» Full Dark, No Stars - Stephen King's new novella questions mankind's ability to trust others.
[02.21.2011 by Bridget Doyle]


 » The Top 30 Albums of 2010 - Fashionably, fabulously late, our favorite music (and believe me, there was a LOT) of 2010, the year that some have called the best year for music ever. And only some of those fools work here. Plenty of usual suspects, lots of ties and a few surprises that I won't spoil, including our unexpected #1.
[12.24.2010 by The LAS Staff]


 » Live: Surfer Blood/The Drums at Lincoln Hall, Chicago, IL - Remember when Weezer used to put together records that you could sing along to and rock out to? That's what Surfer Blood's show was like!
[11.04.2010 by Cory Tendering]

Music Reviews

Screaming Females - Castle Talk
»Screaming Females
Castle Talk
Don Giovanni
Trent Reznor & Atticus Ross - The Social Network [Original Soundtrack]
»Trent Reznor & Atticus Ross
The Social Network [Original Soundtrack]
The Null Corporation
Deerhunter - Halcyon Digest
Halcyon Digest
No Age - Everything in Between
»No Age
Everything in Between
Sub Pop
Robyn - Body Talk Pt. 1/ Body Talk Pt. 2
Body Talk Pt. 1/ Body Talk Pt. 2
The Walkmen - Lisbon
»The Walkmen
Fat Possum
The Train Wreck is Behind You
Rubric Records

Rating: NR/10 ?

October 1, 2004
What a beautiful expression of the art behind musicianship when you find something so lovely, you want to share it with everyone. Rubric Records did just that with Gingersol's 2001 release, The Train Wreck is Behind You, by re-releasing it to a greater audience. If not for their insistence that I give this a listen, I may never have found it, and so my heartfelt thanks go out to those involved.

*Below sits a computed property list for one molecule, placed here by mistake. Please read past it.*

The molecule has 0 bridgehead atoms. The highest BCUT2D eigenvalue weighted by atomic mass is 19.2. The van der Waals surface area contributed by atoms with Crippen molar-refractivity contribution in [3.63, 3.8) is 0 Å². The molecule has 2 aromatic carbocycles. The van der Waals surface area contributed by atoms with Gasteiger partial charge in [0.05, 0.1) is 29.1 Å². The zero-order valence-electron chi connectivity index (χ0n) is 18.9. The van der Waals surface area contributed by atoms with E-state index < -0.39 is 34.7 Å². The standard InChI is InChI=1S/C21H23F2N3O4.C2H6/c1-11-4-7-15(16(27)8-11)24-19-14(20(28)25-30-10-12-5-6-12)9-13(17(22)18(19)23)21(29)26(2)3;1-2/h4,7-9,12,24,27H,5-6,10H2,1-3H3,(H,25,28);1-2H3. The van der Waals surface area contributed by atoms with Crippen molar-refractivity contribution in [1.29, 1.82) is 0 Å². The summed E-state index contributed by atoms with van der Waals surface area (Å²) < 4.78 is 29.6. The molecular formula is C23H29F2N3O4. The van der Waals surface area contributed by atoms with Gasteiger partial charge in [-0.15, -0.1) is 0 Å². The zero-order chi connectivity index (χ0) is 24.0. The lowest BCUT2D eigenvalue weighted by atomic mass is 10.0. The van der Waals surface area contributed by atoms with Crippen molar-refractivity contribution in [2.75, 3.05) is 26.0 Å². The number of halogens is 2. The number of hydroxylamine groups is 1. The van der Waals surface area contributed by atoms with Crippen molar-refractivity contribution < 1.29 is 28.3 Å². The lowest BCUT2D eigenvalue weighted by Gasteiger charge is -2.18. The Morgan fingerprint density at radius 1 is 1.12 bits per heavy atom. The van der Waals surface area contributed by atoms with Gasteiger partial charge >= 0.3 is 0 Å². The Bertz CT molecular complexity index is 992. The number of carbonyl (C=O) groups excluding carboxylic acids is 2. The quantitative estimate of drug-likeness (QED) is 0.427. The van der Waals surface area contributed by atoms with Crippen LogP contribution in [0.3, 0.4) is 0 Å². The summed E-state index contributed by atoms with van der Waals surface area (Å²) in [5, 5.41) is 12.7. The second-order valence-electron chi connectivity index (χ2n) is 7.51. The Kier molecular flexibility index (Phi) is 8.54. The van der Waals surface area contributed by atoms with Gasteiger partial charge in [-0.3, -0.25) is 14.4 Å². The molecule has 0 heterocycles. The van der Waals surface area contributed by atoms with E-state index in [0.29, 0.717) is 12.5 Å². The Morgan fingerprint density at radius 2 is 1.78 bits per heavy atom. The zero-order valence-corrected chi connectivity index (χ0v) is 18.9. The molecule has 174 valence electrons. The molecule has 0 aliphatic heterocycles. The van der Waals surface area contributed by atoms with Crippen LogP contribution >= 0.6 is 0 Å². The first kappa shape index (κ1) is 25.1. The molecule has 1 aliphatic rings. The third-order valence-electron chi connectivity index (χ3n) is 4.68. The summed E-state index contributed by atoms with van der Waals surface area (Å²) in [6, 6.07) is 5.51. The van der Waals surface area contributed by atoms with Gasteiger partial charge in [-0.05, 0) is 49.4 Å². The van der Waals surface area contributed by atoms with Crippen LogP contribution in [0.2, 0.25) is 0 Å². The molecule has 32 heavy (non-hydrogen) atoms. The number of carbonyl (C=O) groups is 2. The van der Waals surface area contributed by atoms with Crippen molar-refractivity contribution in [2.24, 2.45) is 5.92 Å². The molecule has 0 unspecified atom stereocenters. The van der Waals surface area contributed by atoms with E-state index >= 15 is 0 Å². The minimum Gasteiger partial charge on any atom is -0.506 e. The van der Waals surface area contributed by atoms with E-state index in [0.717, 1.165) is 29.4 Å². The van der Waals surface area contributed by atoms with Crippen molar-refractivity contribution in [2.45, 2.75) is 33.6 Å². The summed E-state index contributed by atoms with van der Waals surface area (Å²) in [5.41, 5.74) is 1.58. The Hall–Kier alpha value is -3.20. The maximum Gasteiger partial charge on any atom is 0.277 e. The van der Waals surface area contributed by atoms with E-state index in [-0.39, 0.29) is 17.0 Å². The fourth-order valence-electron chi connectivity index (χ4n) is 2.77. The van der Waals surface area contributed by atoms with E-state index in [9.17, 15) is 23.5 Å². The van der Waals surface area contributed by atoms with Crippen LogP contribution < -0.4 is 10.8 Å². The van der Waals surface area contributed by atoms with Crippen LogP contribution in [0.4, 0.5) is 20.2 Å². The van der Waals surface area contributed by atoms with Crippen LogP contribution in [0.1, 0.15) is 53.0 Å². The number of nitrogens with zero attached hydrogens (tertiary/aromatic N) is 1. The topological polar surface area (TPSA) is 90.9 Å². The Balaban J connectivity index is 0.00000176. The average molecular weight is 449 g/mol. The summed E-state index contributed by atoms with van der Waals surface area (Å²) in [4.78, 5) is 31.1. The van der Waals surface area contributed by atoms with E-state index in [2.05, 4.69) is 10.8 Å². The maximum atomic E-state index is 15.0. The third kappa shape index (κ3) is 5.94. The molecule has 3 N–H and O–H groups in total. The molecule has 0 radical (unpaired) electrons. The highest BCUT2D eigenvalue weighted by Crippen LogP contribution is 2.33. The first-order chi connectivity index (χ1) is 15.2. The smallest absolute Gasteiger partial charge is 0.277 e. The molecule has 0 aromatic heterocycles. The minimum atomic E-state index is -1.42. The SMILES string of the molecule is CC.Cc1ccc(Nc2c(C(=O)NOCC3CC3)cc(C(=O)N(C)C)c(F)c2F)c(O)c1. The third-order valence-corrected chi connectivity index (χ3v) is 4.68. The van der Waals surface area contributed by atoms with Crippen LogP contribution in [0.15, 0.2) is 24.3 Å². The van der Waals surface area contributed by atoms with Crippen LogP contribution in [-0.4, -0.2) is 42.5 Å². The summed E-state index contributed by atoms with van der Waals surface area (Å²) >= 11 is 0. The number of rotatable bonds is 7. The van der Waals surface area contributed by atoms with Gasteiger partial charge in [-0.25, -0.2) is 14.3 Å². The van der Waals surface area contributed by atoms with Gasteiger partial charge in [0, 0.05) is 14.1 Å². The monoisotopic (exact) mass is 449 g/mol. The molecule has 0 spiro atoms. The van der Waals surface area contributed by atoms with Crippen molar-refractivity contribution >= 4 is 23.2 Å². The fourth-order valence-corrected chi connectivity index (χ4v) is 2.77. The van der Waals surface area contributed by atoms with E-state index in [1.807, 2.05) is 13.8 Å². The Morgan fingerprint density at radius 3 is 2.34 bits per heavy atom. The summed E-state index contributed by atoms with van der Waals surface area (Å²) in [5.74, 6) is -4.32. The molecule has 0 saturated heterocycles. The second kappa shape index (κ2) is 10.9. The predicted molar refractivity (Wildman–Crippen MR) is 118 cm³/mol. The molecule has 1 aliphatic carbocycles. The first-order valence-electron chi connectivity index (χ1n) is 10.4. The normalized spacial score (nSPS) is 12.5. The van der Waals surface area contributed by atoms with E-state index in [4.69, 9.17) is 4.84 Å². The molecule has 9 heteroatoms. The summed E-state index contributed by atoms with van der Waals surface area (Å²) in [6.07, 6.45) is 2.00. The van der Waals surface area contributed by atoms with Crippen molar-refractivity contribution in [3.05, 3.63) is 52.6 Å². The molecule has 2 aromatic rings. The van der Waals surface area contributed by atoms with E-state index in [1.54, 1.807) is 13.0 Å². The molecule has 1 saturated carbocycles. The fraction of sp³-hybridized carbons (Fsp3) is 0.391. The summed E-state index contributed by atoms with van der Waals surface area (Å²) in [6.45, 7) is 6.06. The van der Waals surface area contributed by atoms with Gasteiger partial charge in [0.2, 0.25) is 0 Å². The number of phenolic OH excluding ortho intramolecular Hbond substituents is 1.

Gingersol has toured with Pete Yorn, Clem Snide, Alejandro Escovedo, and [label mate] Mary Lou Lord; their tracks have been in TV and film, and yet the band has remained in fair obscurity to this point. Hopefully, with these accordant steps, it won't be much longer for these talented young men.

Blending complex philosophies with stripped-down country rock, they represent the parts of America that still see freedom as an art form. "Who Cares" could grace an old Jayhawks album, as the lush and self-deprecating title track might find its way as a miniature ballad on Whiskeytown's Pneumonia. A definite knack for straight-laced pop meets with the rustic front porch open-air performance style that makes Americana such a pure musical strain. Acoustic guitars and harmonicas beset by pained, raw vocal chords make for a star-filled, bleary-eyed summer evening. If you prefer Wilco's A.M. period (before they dabbled in more abstract genres), you will find a piece of home here, with the soft scent of warm pie and sweet cigar smoke billowing through your comfort zones.

The band can be proud that there is nary a track worth skipping on this release; while a critical finger stays poised on the button, it relaxes in the pleasing temptation of easy, countrified daydreams.

Reviewed by Sarah Peters
A former music editor and staff writer for LAS, Sarah Peters recently disappeared. Perhaps one day she will surface again, who knows.

See other reviews by Sarah Peters



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